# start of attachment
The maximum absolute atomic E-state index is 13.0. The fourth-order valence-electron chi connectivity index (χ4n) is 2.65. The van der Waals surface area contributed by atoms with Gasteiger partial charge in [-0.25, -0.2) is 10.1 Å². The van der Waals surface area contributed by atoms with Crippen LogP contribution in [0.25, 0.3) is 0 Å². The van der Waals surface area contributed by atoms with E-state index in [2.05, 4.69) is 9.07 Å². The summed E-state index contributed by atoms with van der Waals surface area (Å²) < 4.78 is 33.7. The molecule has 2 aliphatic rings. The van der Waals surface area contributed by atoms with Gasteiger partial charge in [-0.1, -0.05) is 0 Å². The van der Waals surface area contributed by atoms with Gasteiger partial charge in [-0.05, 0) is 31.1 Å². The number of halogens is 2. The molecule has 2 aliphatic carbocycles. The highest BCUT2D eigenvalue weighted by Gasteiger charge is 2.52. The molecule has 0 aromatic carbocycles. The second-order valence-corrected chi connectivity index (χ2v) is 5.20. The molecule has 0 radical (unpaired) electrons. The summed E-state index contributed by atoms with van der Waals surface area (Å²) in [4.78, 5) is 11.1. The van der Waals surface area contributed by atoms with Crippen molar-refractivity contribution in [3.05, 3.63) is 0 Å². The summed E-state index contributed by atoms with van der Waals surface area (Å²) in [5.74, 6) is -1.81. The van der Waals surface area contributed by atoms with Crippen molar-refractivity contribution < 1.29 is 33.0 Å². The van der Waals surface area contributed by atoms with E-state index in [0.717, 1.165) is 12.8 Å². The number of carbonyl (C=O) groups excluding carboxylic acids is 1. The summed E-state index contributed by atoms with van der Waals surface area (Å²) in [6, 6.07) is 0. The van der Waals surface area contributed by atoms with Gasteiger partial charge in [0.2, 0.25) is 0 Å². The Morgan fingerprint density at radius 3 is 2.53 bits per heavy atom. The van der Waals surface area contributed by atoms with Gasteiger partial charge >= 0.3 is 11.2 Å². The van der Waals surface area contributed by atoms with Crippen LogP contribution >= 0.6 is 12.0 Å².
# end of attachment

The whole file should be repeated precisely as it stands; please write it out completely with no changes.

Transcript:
The maximum absolute atomic E-state index is 13.0. The fourth-order valence-electron chi connectivity index (χ4n) is 2.65. The van der Waals surface area contributed by atoms with Gasteiger partial charge in [-0.25, -0.2) is 10.1 Å². The van der Waals surface area contributed by atoms with Crippen LogP contribution in [0.25, 0.3) is 0 Å². The van der Waals surface area contributed by atoms with E-state index in [2.05, 4.69) is 9.07 Å². The summed E-state index contributed by atoms with van der Waals surface area (Å²) < 4.78 is 33.7. The molecule has 2 aliphatic rings. The van der Waals surface area contributed by atoms with Gasteiger partial charge in [-0.1, -0.05) is 0 Å². The van der Waals surface area contributed by atoms with Gasteiger partial charge in [-0.05, 0) is 31.1 Å². The number of halogens is 2. The molecule has 2 aliphatic carbocycles. The highest BCUT2D eigenvalue weighted by Gasteiger charge is 2.52. The molecule has 0 aromatic carbocycles. The second-order valence-corrected chi connectivity index (χ2v) is 5.20. The molecule has 0 radical (unpaired) electrons. The summed E-state index contributed by atoms with van der Waals surface area (Å²) in [4.78, 5) is 11.1. The van der Waals surface area contributed by atoms with Crippen molar-refractivity contribution in [3.05, 3.63) is 0 Å². The summed E-state index contributed by atoms with van der Waals surface area (Å²) in [5.74, 6) is -1.81. The van der Waals surface area contributed by atoms with Crippen molar-refractivity contribution < 1.29 is 33.0 Å². The van der Waals surface area contributed by atoms with E-state index in [0.717, 1.165) is 12.8 Å². The number of carbonyl (C=O) groups excluding carboxylic acids is 1. The summed E-state index contributed by atoms with van der Waals surface area (Å²) in [6, 6.07) is 0. The van der Waals surface area contributed by atoms with Gasteiger partial charge in [0.2, 0.25) is 0 Å². The Morgan fingerprint density at radius 3 is 2.53 bits per heavy atom. The van der Waals surface area contributed by atoms with Gasteiger partial charge >= 0.3 is 11.2 Å². The van der Waals surface area contributed by atoms with Crippen LogP contribution >= 0.6 is 12.0 Å².